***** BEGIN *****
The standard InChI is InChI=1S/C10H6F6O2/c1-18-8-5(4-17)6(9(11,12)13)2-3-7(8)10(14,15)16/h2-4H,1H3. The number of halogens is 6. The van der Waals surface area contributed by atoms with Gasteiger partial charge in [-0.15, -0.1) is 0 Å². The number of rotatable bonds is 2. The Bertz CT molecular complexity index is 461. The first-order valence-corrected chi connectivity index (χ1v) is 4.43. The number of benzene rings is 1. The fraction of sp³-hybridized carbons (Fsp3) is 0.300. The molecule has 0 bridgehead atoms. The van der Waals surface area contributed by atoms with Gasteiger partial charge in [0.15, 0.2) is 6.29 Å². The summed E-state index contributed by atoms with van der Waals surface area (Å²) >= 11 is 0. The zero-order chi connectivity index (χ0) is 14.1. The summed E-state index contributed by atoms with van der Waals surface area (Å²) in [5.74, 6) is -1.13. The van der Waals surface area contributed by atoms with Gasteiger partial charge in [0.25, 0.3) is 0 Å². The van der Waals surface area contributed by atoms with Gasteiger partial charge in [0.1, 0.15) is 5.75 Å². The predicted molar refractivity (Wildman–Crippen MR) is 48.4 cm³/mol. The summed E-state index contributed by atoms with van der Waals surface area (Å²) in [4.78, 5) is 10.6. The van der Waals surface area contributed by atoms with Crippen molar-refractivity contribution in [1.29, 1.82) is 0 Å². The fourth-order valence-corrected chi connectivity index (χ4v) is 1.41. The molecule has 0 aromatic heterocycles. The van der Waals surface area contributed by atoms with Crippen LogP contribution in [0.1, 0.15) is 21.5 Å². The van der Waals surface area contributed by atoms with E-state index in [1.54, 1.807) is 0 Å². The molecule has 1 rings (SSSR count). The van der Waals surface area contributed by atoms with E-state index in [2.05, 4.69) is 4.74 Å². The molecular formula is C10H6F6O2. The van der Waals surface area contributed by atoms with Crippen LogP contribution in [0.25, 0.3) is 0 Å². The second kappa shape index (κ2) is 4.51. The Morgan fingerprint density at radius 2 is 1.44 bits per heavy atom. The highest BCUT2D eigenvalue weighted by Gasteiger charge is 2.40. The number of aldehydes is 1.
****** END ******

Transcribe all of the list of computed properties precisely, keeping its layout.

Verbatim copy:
The standard InChI is InChI=1S/C10H6F6O2/c1-18-8-5(4-17)6(9(11,12)13)2-3-7(8)10(14,15)16/h2-4H,1H3. The number of halogens is 6. The van der Waals surface area contributed by atoms with Gasteiger partial charge in [-0.15, -0.1) is 0 Å². The number of rotatable bonds is 2. The Bertz CT molecular complexity index is 461. The first-order valence-corrected chi connectivity index (χ1v) is 4.43. The number of benzene rings is 1. The fraction of sp³-hybridized carbons (Fsp3) is 0.300. The molecule has 0 bridgehead atoms. The van der Waals surface area contributed by atoms with Gasteiger partial charge in [0.15, 0.2) is 6.29 Å². The summed E-state index contributed by atoms with van der Waals surface area (Å²) >= 11 is 0. The zero-order chi connectivity index (χ0) is 14.1. The summed E-state index contributed by atoms with van der Waals surface area (Å²) in [5.74, 6) is -1.13. The van der Waals surface area contributed by atoms with Gasteiger partial charge in [0.25, 0.3) is 0 Å². The van der Waals surface area contributed by atoms with Gasteiger partial charge in [0.1, 0.15) is 5.75 Å². The predicted molar refractivity (Wildman–Crippen MR) is 48.4 cm³/mol. The summed E-state index contributed by atoms with van der Waals surface area (Å²) in [4.78, 5) is 10.6. The van der Waals surface area contributed by atoms with Crippen molar-refractivity contribution in [1.29, 1.82) is 0 Å². The fourth-order valence-corrected chi connectivity index (χ4v) is 1.41. The molecule has 0 aromatic heterocycles. The van der Waals surface area contributed by atoms with Crippen LogP contribution in [0.1, 0.15) is 21.5 Å². The van der Waals surface area contributed by atoms with E-state index in [1.54, 1.807) is 0 Å². The molecule has 1 rings (SSSR count). The van der Waals surface area contributed by atoms with E-state index in [2.05, 4.69) is 4.74 Å². The molecular formula is C10H6F6O2. The van der Waals surface area contributed by atoms with Crippen LogP contribution in [0.25, 0.3) is 0 Å². The second kappa shape index (κ2) is 4.51. The Morgan fingerprint density at radius 2 is 1.44 bits per heavy atom. The highest BCUT2D eigenvalue weighted by Gasteiger charge is 2.40. The number of aldehydes is 1.